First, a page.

Texas A&M AgriLife Course Tackles Foot-And-Mouth, Animal Disease Risk To North America

Texas A&M AgriLife Course Tackles Foot-And-Mouth, Animal Disease Risk To North America
Cattle in field
Animals at the O. D. Butler, Jr. Animal Science Complex (Laura McKenzie/Texas A&M AgriLife Marketing and Communications)

The second foot-and-mouth disease training event for North America in 2021 rounds out a comprehensive suite of animal disease mitigation efforts across Texas A&M AgriLife Research and the Texas A&M College of Veterinary Medicine and Biomedical Sciences.

The event takes place online Nov. 1-10 and is limited to 30 participants.

Foot-and-mouth disease has been eradicated from the U.S., Canada and Mexico since 1929, 1952 and 1954, respectively. However, the global threat remains high due to endemic occurrences in many countries across Asia, the Middle East and much of Africa. It also persists in parts of Europe and South America.

“The need for this training is at an all-time high for U.S. and North American veterinarians working with livestock,” said Elizabeth Parker, DVM, AgriLife Research associate director for operations and strategic initiatives.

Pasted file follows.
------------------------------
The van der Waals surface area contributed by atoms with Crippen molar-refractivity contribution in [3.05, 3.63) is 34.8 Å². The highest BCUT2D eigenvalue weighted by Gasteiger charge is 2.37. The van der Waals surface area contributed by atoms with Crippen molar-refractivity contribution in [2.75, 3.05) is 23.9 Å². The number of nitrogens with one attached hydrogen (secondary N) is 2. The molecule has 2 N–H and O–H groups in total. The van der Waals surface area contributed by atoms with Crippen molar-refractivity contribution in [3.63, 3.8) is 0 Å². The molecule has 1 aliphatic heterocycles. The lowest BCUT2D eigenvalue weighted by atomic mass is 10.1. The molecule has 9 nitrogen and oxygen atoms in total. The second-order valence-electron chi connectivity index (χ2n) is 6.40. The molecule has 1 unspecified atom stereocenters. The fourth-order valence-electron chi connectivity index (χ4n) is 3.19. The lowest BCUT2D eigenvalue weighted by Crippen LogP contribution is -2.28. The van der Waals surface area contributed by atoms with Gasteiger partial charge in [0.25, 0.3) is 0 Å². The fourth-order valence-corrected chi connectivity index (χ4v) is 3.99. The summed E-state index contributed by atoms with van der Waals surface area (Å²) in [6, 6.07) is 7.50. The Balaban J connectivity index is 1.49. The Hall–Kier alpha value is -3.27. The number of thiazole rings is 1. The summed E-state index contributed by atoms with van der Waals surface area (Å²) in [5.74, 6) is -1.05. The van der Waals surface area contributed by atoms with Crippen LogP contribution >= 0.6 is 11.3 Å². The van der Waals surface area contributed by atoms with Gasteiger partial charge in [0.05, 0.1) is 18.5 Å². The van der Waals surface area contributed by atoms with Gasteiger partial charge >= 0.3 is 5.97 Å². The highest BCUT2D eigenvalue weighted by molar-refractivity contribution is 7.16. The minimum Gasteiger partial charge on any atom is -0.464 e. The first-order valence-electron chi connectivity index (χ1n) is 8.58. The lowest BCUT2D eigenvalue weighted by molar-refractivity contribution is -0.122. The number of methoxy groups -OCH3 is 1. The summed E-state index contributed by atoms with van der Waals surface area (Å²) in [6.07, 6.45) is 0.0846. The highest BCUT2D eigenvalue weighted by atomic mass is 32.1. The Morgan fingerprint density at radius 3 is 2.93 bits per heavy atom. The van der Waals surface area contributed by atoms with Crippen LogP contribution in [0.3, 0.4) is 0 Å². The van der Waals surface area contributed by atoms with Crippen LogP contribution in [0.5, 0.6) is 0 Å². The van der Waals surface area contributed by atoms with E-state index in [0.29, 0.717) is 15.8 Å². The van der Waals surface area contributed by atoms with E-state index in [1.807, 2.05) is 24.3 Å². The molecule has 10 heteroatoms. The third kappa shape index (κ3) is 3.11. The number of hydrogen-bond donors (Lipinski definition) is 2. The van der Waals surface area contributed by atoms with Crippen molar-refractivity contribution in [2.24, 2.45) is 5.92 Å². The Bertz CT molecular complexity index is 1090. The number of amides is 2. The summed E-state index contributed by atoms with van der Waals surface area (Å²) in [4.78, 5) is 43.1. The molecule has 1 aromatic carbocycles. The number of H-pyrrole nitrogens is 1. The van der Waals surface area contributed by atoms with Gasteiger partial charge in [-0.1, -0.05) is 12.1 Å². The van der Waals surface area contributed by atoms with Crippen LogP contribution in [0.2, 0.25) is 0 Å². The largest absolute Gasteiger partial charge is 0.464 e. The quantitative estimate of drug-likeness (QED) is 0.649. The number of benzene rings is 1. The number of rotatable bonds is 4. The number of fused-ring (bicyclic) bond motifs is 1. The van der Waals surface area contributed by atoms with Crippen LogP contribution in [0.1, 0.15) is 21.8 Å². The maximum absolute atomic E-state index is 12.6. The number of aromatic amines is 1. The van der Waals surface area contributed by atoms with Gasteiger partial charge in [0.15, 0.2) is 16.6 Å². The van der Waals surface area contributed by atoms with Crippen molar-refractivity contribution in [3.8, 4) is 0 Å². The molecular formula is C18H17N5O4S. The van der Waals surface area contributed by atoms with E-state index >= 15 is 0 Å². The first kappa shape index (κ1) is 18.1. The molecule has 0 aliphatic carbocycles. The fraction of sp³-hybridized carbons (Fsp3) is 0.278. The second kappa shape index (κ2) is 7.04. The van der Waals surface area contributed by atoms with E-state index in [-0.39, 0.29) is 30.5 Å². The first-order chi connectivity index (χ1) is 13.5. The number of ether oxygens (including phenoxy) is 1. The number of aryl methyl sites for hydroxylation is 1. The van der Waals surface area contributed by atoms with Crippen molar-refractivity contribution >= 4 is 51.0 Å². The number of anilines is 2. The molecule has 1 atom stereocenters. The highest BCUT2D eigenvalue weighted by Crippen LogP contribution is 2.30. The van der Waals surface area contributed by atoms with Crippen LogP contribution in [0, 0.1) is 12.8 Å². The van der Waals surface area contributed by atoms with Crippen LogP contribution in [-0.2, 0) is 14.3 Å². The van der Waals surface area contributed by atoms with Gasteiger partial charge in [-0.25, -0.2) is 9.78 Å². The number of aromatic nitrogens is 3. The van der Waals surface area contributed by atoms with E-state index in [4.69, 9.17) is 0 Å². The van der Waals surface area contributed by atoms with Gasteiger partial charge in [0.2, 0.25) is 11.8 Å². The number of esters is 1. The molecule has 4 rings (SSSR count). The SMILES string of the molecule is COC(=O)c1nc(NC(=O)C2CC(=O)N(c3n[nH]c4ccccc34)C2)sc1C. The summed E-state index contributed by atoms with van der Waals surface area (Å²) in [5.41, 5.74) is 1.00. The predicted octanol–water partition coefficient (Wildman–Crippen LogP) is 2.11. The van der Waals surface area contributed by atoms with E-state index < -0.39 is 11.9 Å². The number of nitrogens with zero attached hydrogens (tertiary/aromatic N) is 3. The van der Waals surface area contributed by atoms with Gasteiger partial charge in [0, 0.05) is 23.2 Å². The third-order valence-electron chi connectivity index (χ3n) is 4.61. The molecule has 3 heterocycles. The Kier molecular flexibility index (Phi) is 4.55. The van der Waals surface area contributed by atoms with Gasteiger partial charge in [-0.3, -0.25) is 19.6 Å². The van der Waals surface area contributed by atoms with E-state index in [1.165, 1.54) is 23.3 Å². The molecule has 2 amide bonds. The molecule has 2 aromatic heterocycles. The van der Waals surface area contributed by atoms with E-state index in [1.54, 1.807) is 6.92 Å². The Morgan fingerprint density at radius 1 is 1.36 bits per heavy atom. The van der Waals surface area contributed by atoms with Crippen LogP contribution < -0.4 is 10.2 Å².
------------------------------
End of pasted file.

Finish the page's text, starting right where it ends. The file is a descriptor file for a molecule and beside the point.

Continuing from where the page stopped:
The course is part of a Texas A&M AgriLife collaboration with the Food and Agriculture Organization of the United Nations’ European Commission for the Control of Foot-and-Mouth Disease, EuFMD. International expert trainers will teach through presentations, small breakout group exercises and full group discussions. They will share real-world experiences in global foot-and-mouth disease control and provide practical information to course participants.  

“The EuFMD team has managed the difficult challenge of transitioning a hands-on, real-time training course to a virtual version, seamlessly continuing the process of building capacity to recognize and respond to foot-and-mouth disease,” said Keith Sumption, FAO chief veterinary officer. “I am pleased to see this excellent partnership progressing over the years, to include industry and university personnel in addition to government and private practitioners.”

Continuing threats and solutions from the foot-and-mouth disease course